Oops! It appears that you have disabled your Javascript. In order for you to see this page as it is meant to appear, we ask that you please re-enable your Javascript!
Home » Amino acids » Useful Amino Acid for Health – Tyrosine
USA Prohormones

Useful Amino Acid for Health – Tyrosine


The tyrosine is an aromatic amino acid, which can absorb light. It is formed form phenylalanine by the reaction catalyzed by phenylalanine hydroxylase. The phenylalanine is essential amino acid but tyrosine is not, provided the diet contains adequate quantities of phenylalanine. The reaction is not reversible, so tyrosine cannot replace the requirement for phenylalanine. Tyrosine has to sparing action, because if tyrosine is fed then need to phenylalanine in the body is decreased. Both the amino acids are ketogenic and at the same glycogenic. Both have immense metabolic role in the body, and are metabolized through the common pathways. The catabolism of tyrosine results in formation of acetoacetic acid, phenol, tyramine, epinephrine (adrenaline), non-epinephrine (nor adrenaline), thyroid hormones, and melanin in separate reactions.

Tyrosine is essential for protein synthesis and serves as a precursor for thyroxin, melanin, and catecholamine.

The amino acid tyrosine, found in chicken and also tuna fish, boosts brain chemicals that improve motivation and reaction time. The hereditary defective metabolic abnormalities of tyrosine lead to tyrosinosis, alcaptonuria (occhronosis), and albinism; which are described below.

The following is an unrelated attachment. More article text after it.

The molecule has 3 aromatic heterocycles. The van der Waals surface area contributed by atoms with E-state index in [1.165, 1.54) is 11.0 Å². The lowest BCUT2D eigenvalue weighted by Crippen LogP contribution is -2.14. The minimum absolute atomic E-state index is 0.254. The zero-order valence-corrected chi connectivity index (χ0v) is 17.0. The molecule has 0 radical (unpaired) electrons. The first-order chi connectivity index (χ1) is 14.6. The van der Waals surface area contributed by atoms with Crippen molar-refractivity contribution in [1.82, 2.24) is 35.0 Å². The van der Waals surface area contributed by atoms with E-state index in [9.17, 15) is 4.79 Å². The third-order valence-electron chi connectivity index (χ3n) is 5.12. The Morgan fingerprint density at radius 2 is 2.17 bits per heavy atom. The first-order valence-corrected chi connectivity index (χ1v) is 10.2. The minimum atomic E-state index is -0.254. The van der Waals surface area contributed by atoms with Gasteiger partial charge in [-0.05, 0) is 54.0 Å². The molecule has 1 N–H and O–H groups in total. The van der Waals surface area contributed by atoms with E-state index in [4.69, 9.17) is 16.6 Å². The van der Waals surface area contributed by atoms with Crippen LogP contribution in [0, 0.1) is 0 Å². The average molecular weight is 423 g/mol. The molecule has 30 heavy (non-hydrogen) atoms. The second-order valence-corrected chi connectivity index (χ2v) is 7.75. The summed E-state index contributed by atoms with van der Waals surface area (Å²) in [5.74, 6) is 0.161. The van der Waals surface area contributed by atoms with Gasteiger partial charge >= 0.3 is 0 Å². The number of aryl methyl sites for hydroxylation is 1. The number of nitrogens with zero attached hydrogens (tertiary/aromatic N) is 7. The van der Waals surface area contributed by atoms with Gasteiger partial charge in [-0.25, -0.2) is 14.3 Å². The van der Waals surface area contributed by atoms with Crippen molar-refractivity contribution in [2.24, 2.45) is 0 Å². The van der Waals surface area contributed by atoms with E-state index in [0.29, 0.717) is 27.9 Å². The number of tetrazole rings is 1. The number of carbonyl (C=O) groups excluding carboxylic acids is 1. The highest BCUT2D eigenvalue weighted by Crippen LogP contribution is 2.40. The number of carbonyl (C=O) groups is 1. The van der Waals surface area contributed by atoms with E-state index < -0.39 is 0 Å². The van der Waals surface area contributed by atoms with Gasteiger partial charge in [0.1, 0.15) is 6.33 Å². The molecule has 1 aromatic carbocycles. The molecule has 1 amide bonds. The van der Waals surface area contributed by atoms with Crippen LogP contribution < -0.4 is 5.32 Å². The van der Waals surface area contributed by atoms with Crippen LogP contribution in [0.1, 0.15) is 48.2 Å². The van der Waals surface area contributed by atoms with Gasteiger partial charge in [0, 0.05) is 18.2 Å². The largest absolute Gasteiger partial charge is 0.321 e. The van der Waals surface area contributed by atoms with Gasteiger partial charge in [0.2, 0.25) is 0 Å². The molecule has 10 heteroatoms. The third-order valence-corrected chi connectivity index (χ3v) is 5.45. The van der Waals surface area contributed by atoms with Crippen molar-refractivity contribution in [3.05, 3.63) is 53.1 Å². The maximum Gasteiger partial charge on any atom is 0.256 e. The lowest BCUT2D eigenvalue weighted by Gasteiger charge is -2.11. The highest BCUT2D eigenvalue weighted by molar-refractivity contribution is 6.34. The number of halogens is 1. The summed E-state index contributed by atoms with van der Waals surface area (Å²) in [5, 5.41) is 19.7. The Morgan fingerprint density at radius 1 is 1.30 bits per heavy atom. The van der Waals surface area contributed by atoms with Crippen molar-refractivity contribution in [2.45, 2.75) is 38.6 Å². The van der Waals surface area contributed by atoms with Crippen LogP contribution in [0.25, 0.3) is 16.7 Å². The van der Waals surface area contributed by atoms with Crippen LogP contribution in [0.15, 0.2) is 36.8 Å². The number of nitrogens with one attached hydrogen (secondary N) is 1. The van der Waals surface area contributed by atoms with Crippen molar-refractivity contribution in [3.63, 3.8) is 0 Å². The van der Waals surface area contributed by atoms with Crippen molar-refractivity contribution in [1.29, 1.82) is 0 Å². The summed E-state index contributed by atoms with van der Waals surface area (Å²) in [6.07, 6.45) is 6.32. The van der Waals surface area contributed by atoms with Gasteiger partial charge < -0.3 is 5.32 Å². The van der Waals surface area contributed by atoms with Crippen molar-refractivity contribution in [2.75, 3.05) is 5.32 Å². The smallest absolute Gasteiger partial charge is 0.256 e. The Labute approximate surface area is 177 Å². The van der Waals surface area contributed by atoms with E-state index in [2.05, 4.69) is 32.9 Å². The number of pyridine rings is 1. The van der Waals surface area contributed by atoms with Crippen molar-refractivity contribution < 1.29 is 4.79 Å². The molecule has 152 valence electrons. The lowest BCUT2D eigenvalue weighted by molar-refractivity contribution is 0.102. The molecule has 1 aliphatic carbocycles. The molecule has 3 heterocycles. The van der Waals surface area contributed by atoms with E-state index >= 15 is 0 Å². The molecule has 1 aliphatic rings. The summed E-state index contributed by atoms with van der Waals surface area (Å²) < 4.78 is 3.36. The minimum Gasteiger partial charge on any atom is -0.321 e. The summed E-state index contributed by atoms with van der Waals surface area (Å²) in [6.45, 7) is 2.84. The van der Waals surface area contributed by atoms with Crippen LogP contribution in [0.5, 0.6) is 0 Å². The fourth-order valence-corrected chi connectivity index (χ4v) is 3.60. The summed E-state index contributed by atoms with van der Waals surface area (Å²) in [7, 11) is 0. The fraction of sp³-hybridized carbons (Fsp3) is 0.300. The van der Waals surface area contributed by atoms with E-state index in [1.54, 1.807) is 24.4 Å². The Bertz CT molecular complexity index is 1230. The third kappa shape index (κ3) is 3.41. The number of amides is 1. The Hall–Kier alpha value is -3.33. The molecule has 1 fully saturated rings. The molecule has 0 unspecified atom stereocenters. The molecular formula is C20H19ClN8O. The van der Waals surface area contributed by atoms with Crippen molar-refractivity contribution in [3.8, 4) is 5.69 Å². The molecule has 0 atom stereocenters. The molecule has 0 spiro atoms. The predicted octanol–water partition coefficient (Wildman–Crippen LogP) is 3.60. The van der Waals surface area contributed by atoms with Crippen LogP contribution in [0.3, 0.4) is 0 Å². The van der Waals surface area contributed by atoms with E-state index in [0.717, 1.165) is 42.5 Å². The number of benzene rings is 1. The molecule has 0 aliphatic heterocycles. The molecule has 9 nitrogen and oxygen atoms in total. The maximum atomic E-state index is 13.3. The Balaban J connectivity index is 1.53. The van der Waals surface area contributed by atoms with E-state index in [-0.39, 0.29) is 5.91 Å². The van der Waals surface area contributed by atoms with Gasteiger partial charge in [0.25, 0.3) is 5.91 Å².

The excess of tyrosine, when serum tyrosine levels are raised to 6-12 mg/dl as those of methionine, a condition called Tyrosinosis, affect the activities several enzymes and transport systems. In acute tyrosinosis, infants have diarrhoea, vomiting with a cabbage like odour and fail to thrive. In the absence of treatment, the death from liver failure takes place in 6-8 months. In chronic tyrosinosis, symptoms are similar but milder, and death occurs by 10 yrs of age. The treatment consists of a diet low in phenylalanine and tyrosine; also some times low even in methionine.

The other metabolic defect is tyrosinosis. Type II, wherein serum tyrosine level in raised to 4-5 mg/dl, is hepatic with eye and skin lesions, and some mental retardation. It is the only amino acid whose urinary concentration is raised whereas renal clearance and reabsorption of tyrosine fall within normal limits.

Another disorder, neonatal tyrosinosis, wherein blood levels of tyrosine and phenylalanine are raised, urinary level of tyrosine is raised. The treatment consists of a diet low in protein.

Melanins are polymers of tyrosine catabolites, catalyzed by tyrosine hydroxylase. Albinos with tyrosine hydroxylase: as negative lack all visual pigment and hair bulbs fail to convert added tyrosine to pigment; as positive have some visual pigment and hair bulbs convert tyrosine to black eumelanin in vitro.

Tyrosine forms epinephrine and nor epinephrine on getting converted in cells of neural origin through enzymes contained in adrenal medulla. The rate-limiting enzyme in the process of catecholamine biosynthesis is tyrosine hydroxylase. Tyrosine is also a precursor of the thyroid hormones. Free tyrosine can be iodinated by a reaction organification. Ascorbic acid (Vitamin C) is required in the degradation of tyrosine, and also in the synthesis of epinephrine from tyrosine.

It is available mainly in ragi, parboiled rice, cow pea, peas, soyabean, pumpkin leaves, spinach, colocasia, yam, ladies fingers, brinjal, grount nut, gingelly seeds, figs, strawberry, curd, milk.